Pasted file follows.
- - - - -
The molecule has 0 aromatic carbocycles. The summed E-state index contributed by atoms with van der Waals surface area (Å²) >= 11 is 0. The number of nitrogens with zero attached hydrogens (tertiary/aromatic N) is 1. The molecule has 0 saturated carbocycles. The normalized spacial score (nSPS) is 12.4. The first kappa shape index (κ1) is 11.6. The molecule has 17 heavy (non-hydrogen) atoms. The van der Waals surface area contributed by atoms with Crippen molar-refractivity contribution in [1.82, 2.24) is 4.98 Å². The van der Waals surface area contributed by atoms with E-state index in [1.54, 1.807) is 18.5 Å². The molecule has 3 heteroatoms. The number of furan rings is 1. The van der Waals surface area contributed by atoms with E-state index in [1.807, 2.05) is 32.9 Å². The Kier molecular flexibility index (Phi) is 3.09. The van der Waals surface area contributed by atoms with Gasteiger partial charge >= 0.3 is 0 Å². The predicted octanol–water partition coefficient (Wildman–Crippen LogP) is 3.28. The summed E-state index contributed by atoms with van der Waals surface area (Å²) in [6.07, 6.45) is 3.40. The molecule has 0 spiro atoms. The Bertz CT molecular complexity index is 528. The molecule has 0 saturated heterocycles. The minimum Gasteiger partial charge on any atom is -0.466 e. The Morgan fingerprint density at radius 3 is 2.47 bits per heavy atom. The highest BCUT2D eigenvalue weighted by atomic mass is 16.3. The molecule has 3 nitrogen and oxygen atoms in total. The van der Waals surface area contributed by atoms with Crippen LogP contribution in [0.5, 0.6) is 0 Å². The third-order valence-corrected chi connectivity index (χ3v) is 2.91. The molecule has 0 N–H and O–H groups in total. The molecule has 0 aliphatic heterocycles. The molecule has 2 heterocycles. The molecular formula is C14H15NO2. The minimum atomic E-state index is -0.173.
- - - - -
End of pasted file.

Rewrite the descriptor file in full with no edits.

The molecule has 0 aromatic carbocycles. The summed E-state index contributed by atoms with van der Waals surface area (Å²) >= 11 is 0. The number of nitrogens with zero attached hydrogens (tertiary/aromatic N) is 1. The molecule has 0 saturated carbocycles. The normalized spacial score (nSPS) is 12.4. The first kappa shape index (κ1) is 11.6. The molecule has 17 heavy (non-hydrogen) atoms. The van der Waals surface area contributed by atoms with Crippen molar-refractivity contribution in [1.82, 2.24) is 4.98 Å². The van der Waals surface area contributed by atoms with E-state index in [1.54, 1.807) is 18.5 Å². The molecule has 3 heteroatoms. The number of furan rings is 1. The van der Waals surface area contributed by atoms with E-state index in [1.807, 2.05) is 32.9 Å². The Kier molecular flexibility index (Phi) is 3.09. The van der Waals surface area contributed by atoms with Gasteiger partial charge >= 0.3 is 0 Å². The predicted octanol–water partition coefficient (Wildman–Crippen LogP) is 3.28. The summed E-state index contributed by atoms with van der Waals surface area (Å²) in [6.07, 6.45) is 3.40. The molecule has 0 spiro atoms. The Bertz CT molecular complexity index is 528. The molecule has 0 saturated heterocycles. The minimum Gasteiger partial charge on any atom is -0.466 e. The Morgan fingerprint density at radius 3 is 2.47 bits per heavy atom. The highest BCUT2D eigenvalue weighted by atomic mass is 16.3. The molecule has 3 nitrogen and oxygen atoms in total. The van der Waals surface area contributed by atoms with Crippen LogP contribution in [0.5, 0.6) is 0 Å². The third-order valence-corrected chi connectivity index (χ3v) is 2.91. The molecule has 0 N–H and O–H groups in total. The molecule has 0 aliphatic heterocycles. The molecule has 2 heterocycles. The molecular formula is C14H15NO2. The minimum atomic E-state index is -0.173.